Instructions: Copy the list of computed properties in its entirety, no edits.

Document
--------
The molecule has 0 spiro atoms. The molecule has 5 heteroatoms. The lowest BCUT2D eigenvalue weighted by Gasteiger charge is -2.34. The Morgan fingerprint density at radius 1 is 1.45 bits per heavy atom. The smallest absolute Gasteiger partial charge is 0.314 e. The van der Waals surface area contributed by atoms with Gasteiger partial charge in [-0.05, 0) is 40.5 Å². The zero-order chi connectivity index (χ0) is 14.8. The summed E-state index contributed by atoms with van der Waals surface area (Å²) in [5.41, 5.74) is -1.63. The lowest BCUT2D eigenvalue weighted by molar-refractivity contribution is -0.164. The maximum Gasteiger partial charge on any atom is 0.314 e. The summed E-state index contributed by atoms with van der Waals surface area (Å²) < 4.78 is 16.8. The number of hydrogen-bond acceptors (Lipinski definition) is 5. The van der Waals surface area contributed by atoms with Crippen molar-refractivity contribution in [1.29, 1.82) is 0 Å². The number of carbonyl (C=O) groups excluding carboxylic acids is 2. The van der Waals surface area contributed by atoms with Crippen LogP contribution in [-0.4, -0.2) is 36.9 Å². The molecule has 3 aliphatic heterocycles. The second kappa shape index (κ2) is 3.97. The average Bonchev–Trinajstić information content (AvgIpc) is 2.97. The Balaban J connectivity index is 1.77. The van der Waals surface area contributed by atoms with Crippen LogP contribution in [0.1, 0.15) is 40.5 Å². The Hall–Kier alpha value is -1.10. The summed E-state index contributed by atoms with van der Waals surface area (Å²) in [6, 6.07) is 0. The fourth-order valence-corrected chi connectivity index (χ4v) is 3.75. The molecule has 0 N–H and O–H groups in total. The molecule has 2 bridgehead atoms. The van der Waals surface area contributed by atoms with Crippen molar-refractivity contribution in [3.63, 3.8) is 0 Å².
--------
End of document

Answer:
The molecule has 0 spiro atoms. The molecule has 5 heteroatoms. The lowest BCUT2D eigenvalue weighted by Gasteiger charge is -2.34. The Morgan fingerprint density at radius 1 is 1.45 bits per heavy atom. The smallest absolute Gasteiger partial charge is 0.314 e. The van der Waals surface area contributed by atoms with Gasteiger partial charge in [-0.05, 0) is 40.5 Å². The zero-order chi connectivity index (χ0) is 14.8. The summed E-state index contributed by atoms with van der Waals surface area (Å²) in [5.41, 5.74) is -1.63. The lowest BCUT2D eigenvalue weighted by molar-refractivity contribution is -0.164. The maximum Gasteiger partial charge on any atom is 0.314 e. The summed E-state index contributed by atoms with van der Waals surface area (Å²) < 4.78 is 16.8. The number of hydrogen-bond acceptors (Lipinski definition) is 5. The van der Waals surface area contributed by atoms with Crippen molar-refractivity contribution in [1.29, 1.82) is 0 Å². The number of carbonyl (C=O) groups excluding carboxylic acids is 2. The van der Waals surface area contributed by atoms with Crippen LogP contribution in [-0.4, -0.2) is 36.9 Å². The molecule has 3 aliphatic heterocycles. The second kappa shape index (κ2) is 3.97. The average Bonchev–Trinajstić information content (AvgIpc) is 2.97. The Balaban J connectivity index is 1.77. The van der Waals surface area contributed by atoms with Crippen LogP contribution in [0.1, 0.15) is 40.5 Å². The Hall–Kier alpha value is -1.10. The summed E-state index contributed by atoms with van der Waals surface area (Å²) in [6, 6.07) is 0. The fourth-order valence-corrected chi connectivity index (χ4v) is 3.75. The molecule has 0 N–H and O–H groups in total. The molecule has 2 bridgehead atoms. The van der Waals surface area contributed by atoms with Crippen molar-refractivity contribution in [3.63, 3.8) is 0 Å².